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St. Louis mosquitoes test positive for West Nile virus
ST. LOUIS -- Health officials announced Wednesday they have discovered mosquitoes infected with the West Nile virus throughout St. Louis County, the first such discovery in Missouri this year.
"They're really all over," said Joan Bradford, supervisor of vector control for the St. Louis County Department of Health. The discovery was not unexpected, she said, because West Nile virus was known to be in the area.
St. Louis County tested its mosquito populations earlier than other areas of Missouri. More cases of West Nile virus could be discovered when 14 communities begin testing Tuesday, said Karen Yates, vector born disease program coordinator for the Missouri Department of Health and Senior Services.
West Nile has been on the rise over the last two years in Missouri, according to the Department of Health. Last year, the state had 77 cases, including five deaths. According to the Missouri Health Surveillance Information System, Missouri had 444 reported cases of West Nile from 2002 to 2007.
The virus can be deadly but severely sickens only one in 150 people who are infected with it, according to the U.S. Centers for Disease Control and Prevention. The small minority of people who get severely sick can suffer from high fever, disorientation, convulsions and vision loss. The symptoms can last several weeks, and neurological effects may be permanent.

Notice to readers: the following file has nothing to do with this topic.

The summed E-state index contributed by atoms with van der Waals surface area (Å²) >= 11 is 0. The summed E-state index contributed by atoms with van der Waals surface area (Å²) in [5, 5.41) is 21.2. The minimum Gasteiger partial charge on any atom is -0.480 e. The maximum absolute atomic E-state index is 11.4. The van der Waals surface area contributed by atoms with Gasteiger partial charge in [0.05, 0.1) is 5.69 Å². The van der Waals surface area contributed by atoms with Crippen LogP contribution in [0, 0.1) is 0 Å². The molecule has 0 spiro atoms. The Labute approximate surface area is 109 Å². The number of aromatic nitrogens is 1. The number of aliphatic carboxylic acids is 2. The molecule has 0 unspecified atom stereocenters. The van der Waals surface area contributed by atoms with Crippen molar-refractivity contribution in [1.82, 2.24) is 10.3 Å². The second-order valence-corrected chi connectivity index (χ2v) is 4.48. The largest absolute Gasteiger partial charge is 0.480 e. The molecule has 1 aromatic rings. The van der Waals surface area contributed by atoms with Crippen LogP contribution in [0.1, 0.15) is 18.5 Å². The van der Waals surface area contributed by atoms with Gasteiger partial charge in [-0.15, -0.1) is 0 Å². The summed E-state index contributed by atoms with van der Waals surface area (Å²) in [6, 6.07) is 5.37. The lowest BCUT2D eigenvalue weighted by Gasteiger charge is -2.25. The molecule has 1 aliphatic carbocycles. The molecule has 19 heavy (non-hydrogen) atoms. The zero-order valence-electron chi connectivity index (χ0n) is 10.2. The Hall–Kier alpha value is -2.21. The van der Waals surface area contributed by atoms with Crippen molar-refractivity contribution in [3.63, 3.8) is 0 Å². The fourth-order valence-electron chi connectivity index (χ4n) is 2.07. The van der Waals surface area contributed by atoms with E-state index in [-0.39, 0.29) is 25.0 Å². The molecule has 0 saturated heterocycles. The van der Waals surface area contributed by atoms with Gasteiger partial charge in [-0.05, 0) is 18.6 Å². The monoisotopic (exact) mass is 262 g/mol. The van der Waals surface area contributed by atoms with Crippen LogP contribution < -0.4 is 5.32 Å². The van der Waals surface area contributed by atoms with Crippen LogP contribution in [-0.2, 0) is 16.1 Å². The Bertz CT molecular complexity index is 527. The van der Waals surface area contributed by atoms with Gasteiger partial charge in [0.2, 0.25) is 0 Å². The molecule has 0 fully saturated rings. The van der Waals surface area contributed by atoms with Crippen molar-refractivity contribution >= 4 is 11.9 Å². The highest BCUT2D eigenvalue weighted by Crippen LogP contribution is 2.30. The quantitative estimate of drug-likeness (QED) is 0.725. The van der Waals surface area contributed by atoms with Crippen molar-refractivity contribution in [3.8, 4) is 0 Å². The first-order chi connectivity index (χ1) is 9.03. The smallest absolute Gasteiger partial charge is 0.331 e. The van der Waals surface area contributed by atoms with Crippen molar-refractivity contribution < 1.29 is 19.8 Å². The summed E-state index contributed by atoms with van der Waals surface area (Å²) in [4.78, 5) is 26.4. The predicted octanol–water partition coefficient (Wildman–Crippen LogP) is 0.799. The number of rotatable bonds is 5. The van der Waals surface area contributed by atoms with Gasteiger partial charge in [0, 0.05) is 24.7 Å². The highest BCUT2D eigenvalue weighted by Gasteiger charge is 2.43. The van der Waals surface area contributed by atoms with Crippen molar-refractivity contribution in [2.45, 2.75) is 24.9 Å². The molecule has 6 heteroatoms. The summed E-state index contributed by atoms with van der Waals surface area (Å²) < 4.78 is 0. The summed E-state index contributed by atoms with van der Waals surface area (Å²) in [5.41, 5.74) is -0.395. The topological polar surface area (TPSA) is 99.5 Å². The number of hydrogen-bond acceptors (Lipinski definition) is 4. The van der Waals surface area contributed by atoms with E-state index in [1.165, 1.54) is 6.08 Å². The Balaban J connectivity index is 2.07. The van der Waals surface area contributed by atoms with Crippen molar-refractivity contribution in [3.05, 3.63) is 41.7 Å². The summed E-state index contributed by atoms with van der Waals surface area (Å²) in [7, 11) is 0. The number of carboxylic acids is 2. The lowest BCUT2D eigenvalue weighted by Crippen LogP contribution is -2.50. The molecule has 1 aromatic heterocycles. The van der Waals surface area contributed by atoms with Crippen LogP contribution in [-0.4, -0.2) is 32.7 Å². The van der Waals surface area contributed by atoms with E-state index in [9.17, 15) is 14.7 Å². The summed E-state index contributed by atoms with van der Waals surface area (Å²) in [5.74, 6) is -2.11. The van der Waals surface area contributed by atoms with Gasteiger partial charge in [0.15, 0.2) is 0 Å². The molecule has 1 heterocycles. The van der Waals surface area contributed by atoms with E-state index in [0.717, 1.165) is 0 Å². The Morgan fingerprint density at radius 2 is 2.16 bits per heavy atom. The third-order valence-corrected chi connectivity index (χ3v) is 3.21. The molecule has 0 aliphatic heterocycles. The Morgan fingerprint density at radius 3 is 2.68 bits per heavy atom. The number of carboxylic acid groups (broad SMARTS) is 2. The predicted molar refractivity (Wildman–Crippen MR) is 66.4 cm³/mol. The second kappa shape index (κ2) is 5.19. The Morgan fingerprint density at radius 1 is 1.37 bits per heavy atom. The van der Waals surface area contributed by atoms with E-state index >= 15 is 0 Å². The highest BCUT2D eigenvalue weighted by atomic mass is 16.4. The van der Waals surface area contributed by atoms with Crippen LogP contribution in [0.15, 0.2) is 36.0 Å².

About 20 percent of those infected become only mildly sick, suffering from fever, headache and vomiting. Most people show no symptoms at all, according to the CDC. People over 50 are particularly vulnerable to the disease.
While floodwaters along the Mississippi River are forming breeding grounds for mosquitoes this year, they won't breed the kind that spread West Nile, Bradford said. The kind of mosquito that carries the virus breeds in shallow puddles like those found in backyards.
The city of St. Louis will be among the communities that begin testing Tuesday.
To control mosquitoes, the county uses roving trucks to spray an insecticide called permethrin in neighborhoods and parks, Bradford said. The trucks spray in the evenings and before dawn, when the mosquitoes are most active.
While the chemical isn't extremely toxic for humans, Bradford recommends that residents avoid excessive contact with it.
The Department of Health recommends wearing insect repellent to avoid mosquito bites and reducing areas with standing water where mosquitoes breed.
On the Net:
Missouri Department of Health and Senior Services: http://www.dhss.mo.gov
Centers for Disease Control and Prevention Web page on West Nile: http://www.cdc.gov/ncidod/dvbid/westnile...